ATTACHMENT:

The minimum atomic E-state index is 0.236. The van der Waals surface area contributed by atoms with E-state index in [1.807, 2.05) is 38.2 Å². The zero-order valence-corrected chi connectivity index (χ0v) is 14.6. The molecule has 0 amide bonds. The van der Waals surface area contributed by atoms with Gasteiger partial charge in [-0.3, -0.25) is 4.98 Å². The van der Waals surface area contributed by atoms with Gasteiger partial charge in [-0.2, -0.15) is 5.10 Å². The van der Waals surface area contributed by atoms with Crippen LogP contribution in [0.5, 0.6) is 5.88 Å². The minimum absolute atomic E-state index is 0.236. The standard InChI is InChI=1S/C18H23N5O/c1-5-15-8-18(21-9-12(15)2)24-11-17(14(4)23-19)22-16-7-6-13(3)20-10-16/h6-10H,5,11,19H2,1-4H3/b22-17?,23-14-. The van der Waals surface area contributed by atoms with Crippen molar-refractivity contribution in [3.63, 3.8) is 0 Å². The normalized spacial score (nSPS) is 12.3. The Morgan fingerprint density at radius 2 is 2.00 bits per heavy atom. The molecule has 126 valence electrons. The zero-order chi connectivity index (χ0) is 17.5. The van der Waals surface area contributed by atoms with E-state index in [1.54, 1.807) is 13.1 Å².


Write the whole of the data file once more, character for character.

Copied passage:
The minimum atomic E-state index is 0.236. The van der Waals surface area contributed by atoms with E-state index in [1.807, 2.05) is 38.2 Å². The zero-order valence-corrected chi connectivity index (χ0v) is 14.6. The molecule has 0 amide bonds. The van der Waals surface area contributed by atoms with Gasteiger partial charge in [-0.3, -0.25) is 4.98 Å². The van der Waals surface area contributed by atoms with Gasteiger partial charge in [-0.2, -0.15) is 5.10 Å². The van der Waals surface area contributed by atoms with Crippen LogP contribution in [0.5, 0.6) is 5.88 Å². The minimum absolute atomic E-state index is 0.236. The standard InChI is InChI=1S/C18H23N5O/c1-5-15-8-18(21-9-12(15)2)24-11-17(14(4)23-19)22-16-7-6-13(3)20-10-16/h6-10H,5,11,19H2,1-4H3/b22-17?,23-14-. The van der Waals surface area contributed by atoms with Crippen molar-refractivity contribution in [3.63, 3.8) is 0 Å². The normalized spacial score (nSPS) is 12.3. The Morgan fingerprint density at radius 2 is 2.00 bits per heavy atom. The molecule has 126 valence electrons. The zero-order chi connectivity index (χ0) is 17.5. The van der Waals surface area contributed by atoms with E-state index in [1.54, 1.807) is 13.1 Å².